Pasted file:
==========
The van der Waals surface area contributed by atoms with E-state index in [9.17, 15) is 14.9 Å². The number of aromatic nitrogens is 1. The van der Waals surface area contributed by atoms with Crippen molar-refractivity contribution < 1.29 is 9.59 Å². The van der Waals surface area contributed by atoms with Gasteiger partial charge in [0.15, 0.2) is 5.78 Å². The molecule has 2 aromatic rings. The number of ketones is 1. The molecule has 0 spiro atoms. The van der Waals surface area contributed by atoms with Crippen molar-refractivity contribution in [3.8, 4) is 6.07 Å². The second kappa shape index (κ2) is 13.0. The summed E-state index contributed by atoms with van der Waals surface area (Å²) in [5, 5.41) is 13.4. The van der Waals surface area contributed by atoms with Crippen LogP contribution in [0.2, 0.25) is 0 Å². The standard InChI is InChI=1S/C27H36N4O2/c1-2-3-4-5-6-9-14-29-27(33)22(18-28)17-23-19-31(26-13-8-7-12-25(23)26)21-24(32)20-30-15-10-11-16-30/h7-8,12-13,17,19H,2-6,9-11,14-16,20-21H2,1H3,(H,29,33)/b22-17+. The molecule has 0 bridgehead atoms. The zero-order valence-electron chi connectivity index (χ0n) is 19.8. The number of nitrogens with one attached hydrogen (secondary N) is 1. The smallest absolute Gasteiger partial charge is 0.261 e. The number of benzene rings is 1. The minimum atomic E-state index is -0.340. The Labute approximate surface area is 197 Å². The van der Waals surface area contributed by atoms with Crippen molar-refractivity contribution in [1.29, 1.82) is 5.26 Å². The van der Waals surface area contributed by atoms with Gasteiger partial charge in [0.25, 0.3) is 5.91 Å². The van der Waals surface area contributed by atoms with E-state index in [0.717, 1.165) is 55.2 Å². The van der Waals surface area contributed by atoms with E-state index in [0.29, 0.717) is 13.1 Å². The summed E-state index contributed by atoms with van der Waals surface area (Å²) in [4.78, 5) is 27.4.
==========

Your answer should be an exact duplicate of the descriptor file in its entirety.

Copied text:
The van der Waals surface area contributed by atoms with E-state index in [9.17, 15) is 14.9 Å². The number of aromatic nitrogens is 1. The van der Waals surface area contributed by atoms with Crippen molar-refractivity contribution < 1.29 is 9.59 Å². The van der Waals surface area contributed by atoms with Gasteiger partial charge in [0.15, 0.2) is 5.78 Å². The molecule has 2 aromatic rings. The number of ketones is 1. The molecule has 0 spiro atoms. The van der Waals surface area contributed by atoms with Crippen molar-refractivity contribution in [3.8, 4) is 6.07 Å². The second kappa shape index (κ2) is 13.0. The summed E-state index contributed by atoms with van der Waals surface area (Å²) in [5, 5.41) is 13.4. The van der Waals surface area contributed by atoms with Crippen LogP contribution in [0.2, 0.25) is 0 Å². The standard InChI is InChI=1S/C27H36N4O2/c1-2-3-4-5-6-9-14-29-27(33)22(18-28)17-23-19-31(26-13-8-7-12-25(23)26)21-24(32)20-30-15-10-11-16-30/h7-8,12-13,17,19H,2-6,9-11,14-16,20-21H2,1H3,(H,29,33)/b22-17+. The molecule has 0 bridgehead atoms. The zero-order valence-electron chi connectivity index (χ0n) is 19.8. The number of nitrogens with one attached hydrogen (secondary N) is 1. The smallest absolute Gasteiger partial charge is 0.261 e. The number of benzene rings is 1. The minimum atomic E-state index is -0.340. The Labute approximate surface area is 197 Å². The van der Waals surface area contributed by atoms with Crippen molar-refractivity contribution in [1.29, 1.82) is 5.26 Å². The van der Waals surface area contributed by atoms with Gasteiger partial charge in [0.25, 0.3) is 5.91 Å². The van der Waals surface area contributed by atoms with E-state index in [0.717, 1.165) is 55.2 Å². The van der Waals surface area contributed by atoms with E-state index in [0.29, 0.717) is 13.1 Å². The summed E-state index contributed by atoms with van der Waals surface area (Å²) in [4.78, 5) is 27.4.